LONDON: British actor Bob Hoskins, the gruff star of films including Who Framed Roger Rabbit and The Long Good Friday, has died at the age of 71 following a bout of pneumonia, his family said Wednesday (Thursday in Manila).
The short, stocky Londoner, who rose to fame in British gangster movies in the 1980s and went on to have a long career as a Hollywood character actor, died in hospital on Tuesday night.
Hoskins, who was nominated for an Oscar and won a Golden Globe for playing a petty criminal in Mona Lisa in 1986, retired in 2012 after being diagnosed with Parkinson’s disease.
Hollywood stars including Samuel L. Jackson and James Woods led tributes from the world of film, while his family spoke of their grief.
“We are devastated by the loss of our beloved Bob,” said a statement from his wife Linda and the couple’s two children Rosa and Jack, as well as Hoskins’s two children from his first marriage, Alex and Sarah.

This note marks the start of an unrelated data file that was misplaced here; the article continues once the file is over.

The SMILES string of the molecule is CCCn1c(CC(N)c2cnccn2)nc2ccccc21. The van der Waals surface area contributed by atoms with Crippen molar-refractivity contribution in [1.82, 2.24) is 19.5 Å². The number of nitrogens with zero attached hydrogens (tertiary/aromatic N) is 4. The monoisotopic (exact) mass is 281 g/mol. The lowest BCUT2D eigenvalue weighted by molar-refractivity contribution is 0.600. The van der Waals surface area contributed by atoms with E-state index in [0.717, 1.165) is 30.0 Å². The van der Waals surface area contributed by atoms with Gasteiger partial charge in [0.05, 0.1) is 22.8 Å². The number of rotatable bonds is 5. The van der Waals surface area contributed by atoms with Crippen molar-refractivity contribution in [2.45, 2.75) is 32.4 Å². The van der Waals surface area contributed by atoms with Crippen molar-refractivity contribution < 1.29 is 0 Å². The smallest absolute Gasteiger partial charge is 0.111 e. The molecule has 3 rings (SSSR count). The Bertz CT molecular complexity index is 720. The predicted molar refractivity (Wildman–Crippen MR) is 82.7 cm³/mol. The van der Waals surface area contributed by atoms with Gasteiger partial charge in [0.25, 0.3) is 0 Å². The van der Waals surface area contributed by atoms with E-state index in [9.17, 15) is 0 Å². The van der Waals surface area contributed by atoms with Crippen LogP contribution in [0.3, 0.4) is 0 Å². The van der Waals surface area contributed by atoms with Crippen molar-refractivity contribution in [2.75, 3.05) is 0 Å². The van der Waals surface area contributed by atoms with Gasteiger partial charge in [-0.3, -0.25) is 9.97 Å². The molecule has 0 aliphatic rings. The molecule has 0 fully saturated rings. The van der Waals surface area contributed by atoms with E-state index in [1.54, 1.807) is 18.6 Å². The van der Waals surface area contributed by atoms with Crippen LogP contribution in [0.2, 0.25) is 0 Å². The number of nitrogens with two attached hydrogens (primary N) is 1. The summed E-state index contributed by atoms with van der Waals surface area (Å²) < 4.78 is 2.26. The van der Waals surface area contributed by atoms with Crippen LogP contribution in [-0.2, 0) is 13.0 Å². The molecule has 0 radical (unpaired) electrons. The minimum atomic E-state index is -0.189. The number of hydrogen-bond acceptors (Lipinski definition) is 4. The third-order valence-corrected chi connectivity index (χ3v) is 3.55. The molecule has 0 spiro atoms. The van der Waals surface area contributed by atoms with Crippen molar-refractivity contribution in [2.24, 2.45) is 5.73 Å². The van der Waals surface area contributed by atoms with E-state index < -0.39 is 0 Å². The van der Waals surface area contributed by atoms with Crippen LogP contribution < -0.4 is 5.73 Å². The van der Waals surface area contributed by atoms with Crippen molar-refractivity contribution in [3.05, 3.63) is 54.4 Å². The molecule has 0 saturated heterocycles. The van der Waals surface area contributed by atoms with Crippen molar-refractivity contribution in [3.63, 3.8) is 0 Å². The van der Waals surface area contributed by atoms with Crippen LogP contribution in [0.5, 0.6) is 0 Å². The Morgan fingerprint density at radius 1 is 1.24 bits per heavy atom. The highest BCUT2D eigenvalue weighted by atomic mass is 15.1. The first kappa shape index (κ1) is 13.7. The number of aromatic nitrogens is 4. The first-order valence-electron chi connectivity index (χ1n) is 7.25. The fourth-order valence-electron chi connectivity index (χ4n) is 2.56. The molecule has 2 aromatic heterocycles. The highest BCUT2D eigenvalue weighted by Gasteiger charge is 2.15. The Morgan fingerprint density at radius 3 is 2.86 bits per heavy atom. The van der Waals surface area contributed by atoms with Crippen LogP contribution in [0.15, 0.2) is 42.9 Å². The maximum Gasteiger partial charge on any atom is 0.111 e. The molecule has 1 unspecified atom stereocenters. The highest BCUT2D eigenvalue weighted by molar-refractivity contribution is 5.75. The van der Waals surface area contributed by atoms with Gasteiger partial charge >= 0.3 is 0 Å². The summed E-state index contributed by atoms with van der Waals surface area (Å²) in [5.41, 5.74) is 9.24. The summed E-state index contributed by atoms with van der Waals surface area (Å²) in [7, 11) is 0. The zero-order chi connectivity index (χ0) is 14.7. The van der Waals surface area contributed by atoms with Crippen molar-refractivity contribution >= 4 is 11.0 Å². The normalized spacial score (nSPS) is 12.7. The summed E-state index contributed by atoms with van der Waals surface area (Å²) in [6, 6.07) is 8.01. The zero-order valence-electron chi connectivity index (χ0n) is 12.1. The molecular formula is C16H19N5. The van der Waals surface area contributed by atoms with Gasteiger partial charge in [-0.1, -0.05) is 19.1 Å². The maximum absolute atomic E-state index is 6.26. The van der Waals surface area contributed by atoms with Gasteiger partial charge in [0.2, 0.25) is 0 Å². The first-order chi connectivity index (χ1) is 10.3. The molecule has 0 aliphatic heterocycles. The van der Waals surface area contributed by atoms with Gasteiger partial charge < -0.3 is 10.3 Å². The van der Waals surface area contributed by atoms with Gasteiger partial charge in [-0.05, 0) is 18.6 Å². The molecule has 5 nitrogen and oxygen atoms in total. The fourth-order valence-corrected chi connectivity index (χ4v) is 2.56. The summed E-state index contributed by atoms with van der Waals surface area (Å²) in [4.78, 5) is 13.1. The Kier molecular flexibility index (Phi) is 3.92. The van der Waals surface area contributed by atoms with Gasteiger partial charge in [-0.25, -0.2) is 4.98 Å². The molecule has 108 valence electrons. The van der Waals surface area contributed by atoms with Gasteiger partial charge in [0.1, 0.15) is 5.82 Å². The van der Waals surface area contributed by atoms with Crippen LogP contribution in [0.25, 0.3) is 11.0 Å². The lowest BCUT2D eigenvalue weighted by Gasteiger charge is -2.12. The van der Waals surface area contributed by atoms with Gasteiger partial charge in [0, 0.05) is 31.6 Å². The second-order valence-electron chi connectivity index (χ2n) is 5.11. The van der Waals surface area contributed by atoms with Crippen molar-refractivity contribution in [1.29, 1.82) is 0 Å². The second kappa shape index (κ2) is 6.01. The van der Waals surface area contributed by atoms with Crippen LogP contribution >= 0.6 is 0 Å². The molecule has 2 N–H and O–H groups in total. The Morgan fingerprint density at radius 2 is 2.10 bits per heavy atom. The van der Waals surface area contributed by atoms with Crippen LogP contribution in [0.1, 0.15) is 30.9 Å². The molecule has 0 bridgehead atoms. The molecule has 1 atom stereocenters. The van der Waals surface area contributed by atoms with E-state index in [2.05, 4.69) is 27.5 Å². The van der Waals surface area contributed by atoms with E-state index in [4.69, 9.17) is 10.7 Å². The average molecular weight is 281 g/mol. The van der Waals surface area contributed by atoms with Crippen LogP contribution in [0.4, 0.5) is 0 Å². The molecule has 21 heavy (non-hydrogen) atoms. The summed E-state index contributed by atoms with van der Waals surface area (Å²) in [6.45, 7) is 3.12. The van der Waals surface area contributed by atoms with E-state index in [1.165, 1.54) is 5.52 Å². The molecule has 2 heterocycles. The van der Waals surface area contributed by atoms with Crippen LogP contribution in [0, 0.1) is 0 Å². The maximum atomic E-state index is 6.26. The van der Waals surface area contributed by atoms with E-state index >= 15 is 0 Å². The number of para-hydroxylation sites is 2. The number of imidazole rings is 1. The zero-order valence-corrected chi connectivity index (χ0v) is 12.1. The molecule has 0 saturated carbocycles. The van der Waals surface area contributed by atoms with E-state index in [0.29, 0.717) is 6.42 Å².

“Bob died peacefully at hospital last night surrounded by family, following a bout of pneumonia,” they said.
Hoskin’s face was carried on the front page of Thursday’s Independent newspaper and the Daily Telegraph’s headline paid tribute to a “great actor and even greater man”.
The Guardian called Hoskins “a man for the big role,” the Daily Mail a “pint-sized street fighter with a giant talent,” while the Sun signed off its editorial page by saying “RIP Bob, you were a one-off.”
Born in Suffolk in eastern England after his mother was evacuated from London during World War II, Hoskins left school at the age of 15 and worked in a series of odd jobs, including in a circus and as a lorry driver.